BRISBANE – Many years ago at Aitape in pre-independence Papua New Guinea, when the newly established Siau Council was in charge of the Aitape Sub-District, we were amazed at how most things operated - right down to each village having a village water pump.

The bigman in the region was Brere Awol, the first Council president, who, when he became a member of the second House of Assembly in 1968, representing West Sepik.

Continue reading "Those good days when the grassroots ruled" »


How the political class gives us crap leaders

Polling boothPHILIP FITZPATRICK

TUMBY BAY - I noticed when I first went to Papua New Guinea in the 1960s that the people tended to be guarded in their interactions with expatriates, but among themselves were quite open and not afraid to display their emotions.

Of course, this was a general observation. Judging people in such a way has its limitations because, at the end of the day, we’re all individuals.

Continue reading "How the political class gives us crap leaders" »


Communities only answer to PNG failures

Village1STEPHEN CHARTERIS

CAIRNS - What is unfolding in Papua New Guinea is nothing short of a human tragedy on a significant scale.

Superficially the nation’s woes appear to be the result of corruption. But they are more complex than that.

This is not the first time we have witnessed failures of the state and the inevitable outcomes.

Continue reading "Communities only answer to PNG failures" »


Forget born or made, you can buy leadership

William Shakespeare -
William Shakespeare Redux - “Some are born leaders, some achieve leadership, some have leadership thrust upon them and some do purchase it”

PHILIP FITZPATRICK

TUMBY BAY – A much quoted aphorism on the internet comes from William Shakespeare’s play Twelfth Night. “Some are born great, some achieve greatness, and some have greatness thrust upon them,” the bard wrote.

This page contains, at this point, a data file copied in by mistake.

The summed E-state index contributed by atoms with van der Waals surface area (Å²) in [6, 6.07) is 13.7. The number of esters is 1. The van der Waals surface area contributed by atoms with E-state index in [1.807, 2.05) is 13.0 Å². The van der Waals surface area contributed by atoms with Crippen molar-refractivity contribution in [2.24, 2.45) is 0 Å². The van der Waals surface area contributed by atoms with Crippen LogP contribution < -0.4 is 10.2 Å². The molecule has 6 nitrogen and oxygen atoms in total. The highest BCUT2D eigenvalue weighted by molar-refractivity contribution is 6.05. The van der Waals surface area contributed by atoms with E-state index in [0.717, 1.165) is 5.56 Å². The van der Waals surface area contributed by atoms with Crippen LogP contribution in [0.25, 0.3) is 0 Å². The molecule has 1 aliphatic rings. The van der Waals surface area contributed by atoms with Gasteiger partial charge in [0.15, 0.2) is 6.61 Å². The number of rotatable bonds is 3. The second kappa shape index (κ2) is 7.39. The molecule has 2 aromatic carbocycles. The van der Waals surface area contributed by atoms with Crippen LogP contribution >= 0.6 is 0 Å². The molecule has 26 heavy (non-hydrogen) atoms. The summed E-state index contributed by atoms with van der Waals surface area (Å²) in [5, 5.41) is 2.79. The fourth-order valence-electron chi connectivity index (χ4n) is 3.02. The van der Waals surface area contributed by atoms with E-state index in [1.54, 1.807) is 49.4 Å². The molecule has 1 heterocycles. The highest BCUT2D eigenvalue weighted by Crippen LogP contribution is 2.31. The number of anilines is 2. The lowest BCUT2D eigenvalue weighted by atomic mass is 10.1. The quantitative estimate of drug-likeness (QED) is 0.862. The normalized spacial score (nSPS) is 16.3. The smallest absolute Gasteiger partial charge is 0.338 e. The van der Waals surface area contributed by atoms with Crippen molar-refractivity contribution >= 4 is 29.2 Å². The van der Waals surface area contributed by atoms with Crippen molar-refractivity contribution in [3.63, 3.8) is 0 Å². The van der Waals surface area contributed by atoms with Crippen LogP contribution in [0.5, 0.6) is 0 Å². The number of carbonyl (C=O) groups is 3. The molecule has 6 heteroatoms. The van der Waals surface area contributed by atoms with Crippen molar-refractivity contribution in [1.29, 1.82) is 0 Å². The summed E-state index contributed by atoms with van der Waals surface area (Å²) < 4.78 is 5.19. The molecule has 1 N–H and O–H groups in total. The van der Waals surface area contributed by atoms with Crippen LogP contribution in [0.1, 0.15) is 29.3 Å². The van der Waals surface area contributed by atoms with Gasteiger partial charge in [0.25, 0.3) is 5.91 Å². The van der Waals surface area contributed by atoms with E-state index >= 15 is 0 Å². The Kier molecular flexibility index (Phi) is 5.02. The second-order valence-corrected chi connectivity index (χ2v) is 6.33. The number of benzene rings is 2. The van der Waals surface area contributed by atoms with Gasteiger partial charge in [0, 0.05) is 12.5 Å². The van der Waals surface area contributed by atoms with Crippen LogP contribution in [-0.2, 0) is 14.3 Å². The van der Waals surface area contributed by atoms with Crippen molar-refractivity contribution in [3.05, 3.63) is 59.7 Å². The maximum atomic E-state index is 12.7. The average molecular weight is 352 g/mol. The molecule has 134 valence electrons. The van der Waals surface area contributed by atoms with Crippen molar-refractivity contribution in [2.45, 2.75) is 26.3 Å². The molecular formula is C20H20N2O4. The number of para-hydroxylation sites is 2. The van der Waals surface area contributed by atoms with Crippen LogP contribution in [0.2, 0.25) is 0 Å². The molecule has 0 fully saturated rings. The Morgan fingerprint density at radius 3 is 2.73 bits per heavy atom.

What Shakespeare was writing about in 1601 was inherited leadership, such as that of the aristocracy, and the play is, appropriately for our times, framed in a context of a dying society crumbling into decay.

Continue reading "Forget born or made, you can buy leadership" »


The struggle to retain a people’s democracy

 

Threats_to_democracy__reynold_philipCHRIS OVERLAND

ADELAIDE – Much of yesterday’s fine polemic by Bernard Corden and Keith Jackson, Our impure Ozocracy is beginning to buckle, rang all too true for me, as did Barry Jones’ Citizens must rescue Australia’s wobbly democracy.

Jones is right, only we as citizens can change anything.

Continue reading "The struggle to retain a people’s democracy" »


Our impure Ozocracy is beginning to buckle

War-is-too-important-to-be-left-to-politicians
Brigadier General Jack D Ripper (Sterling Hayden) in 'Dr Strangelove', a black comedy directed, produced, and co-written by Stanley Kubrick (1964)

BERNARD CORDEN & KEITH JACKSON

“It is as inhuman to be totally good as it is to be totally evil” - Anthony Burgess

“Your Commie has no regard for human life. Not even his own” – Brigadier General Jack D Ripper (Dr Strangelove)

“Mr President, I'm not saying we wouldn't get our hair mussed. But I do say no more than ten to twenty million killed, tops. Uh, depending on the breaks” - General 'Buck' Turgidson (Dr Strangelove)

Continue reading "Our impure Ozocracy is beginning to buckle" »


Citizens must rescue Australia’s wobbly democracy

Jones - parliament-reps
Australia's House of Representatives. Barry Jones was science minister from 1983-90

BARRY JONES
| John Menadue’s Pearls & Irritations
| Edited extracts

MELBOURNE - Only an active citizenry can prevent Australia sliding towards authoritarianism or populist democracy.

Democracy faces its greatest existential crisis since the 1930s. Hitler used democratic forms to come to power in Germany but rejected the democratic ethos.

Continue reading "Citizens must rescue Australia’s wobbly democracy" »


'Hot-cake' Maseratis now a bargain. Maybe

BBC - Maseratis
Some of the controversial and much unused Maseratis. It's said spare parts may be a problem in PNG but those street mechanics will turn their hands to that

ASIA NEWS DESK
| British Broadcasting Corporation

LONDON - Papua New Guinea has admitted making a ‘terrible mistake’ after struggling to sell a £4.2m (K20 million) fleet of luxury cars bought to impress politicians during a meeting of regional leaders.

The then-O’Neill government boasted the Maseratis would be snapped up after being used for the 2018 Asia-Pacific Economic Cooperation (APEC) conference.

Continue reading "'Hot-cake' Maseratis now a bargain. Maybe" »


The deliberate corrosion of public service

ProbityCHRIS OVERLAND

ADELAIDE - Over a 40 year career in public service I saw many attempts to reform the organisations that provide it.